The Case for National Missile Defense

After spending more than $70 billion over three decades on more or less urgent research and development, the United States appears finally to be moving toward the deployment of a ballistic missile defense (BMD) system. It will consist of interceptor missiles and sensors designed to protect all fifty states from a small long-range ballistic missile attack. Such a system, now called National Missile Defense (NMD), has been the subject of fierce debate in Washington in three distinct periods: first in the late 1960s and early 1970s, again in the latter half of the 1980s, and finally since the mid-1990s.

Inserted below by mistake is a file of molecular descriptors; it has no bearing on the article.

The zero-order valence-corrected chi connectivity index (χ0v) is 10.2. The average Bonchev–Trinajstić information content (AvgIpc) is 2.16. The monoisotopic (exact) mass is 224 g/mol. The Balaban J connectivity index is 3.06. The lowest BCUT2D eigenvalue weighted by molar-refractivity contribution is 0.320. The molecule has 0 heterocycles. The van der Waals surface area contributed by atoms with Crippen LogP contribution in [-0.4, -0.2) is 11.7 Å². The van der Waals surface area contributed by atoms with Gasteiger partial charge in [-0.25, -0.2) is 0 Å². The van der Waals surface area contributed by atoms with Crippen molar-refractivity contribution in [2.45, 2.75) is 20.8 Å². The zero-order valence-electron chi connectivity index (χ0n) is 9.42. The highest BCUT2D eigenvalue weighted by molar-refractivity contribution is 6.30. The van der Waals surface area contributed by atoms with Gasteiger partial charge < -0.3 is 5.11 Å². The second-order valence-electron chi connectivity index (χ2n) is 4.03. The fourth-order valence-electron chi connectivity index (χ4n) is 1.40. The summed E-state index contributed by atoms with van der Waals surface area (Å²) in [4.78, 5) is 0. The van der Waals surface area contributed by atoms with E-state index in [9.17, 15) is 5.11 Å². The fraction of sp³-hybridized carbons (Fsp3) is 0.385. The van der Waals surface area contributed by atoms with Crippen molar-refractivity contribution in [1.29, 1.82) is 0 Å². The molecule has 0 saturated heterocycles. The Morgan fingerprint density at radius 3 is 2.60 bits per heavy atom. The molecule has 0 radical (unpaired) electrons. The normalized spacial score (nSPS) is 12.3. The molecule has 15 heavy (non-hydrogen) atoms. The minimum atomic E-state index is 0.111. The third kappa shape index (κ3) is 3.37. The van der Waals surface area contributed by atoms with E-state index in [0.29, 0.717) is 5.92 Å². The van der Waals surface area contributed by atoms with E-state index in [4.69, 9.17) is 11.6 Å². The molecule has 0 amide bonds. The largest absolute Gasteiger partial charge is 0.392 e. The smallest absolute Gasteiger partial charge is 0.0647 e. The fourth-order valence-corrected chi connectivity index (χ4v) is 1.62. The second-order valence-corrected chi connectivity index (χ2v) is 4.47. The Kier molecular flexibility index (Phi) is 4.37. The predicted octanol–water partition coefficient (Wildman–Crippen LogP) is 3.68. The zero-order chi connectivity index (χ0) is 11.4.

Of these three debates, the most heated polemics followed Ronald Reagan’s 1983 announcement of the Strategic Defense Initiative (or SDI, pejoratively dubbed “Star Wars” by Senator Edward Kennedy). The SDI debate, however, did little more than restate the positions for and against NMD that had first been raised during the earlier debate of the 1960s, and both these debates concluded with decisive policy decisions against NMD deployment. Despite various points during those years when a decision for NMD appeared plausible, the political consensus necessary for deployment could not be sustained. Throughout this thirty-year period, therefore, the United States consciously chose not to deploy NMD, preferring instead to rely almost exclusively on deterrence to protect the American people against the threat of intercontinental missile attack.

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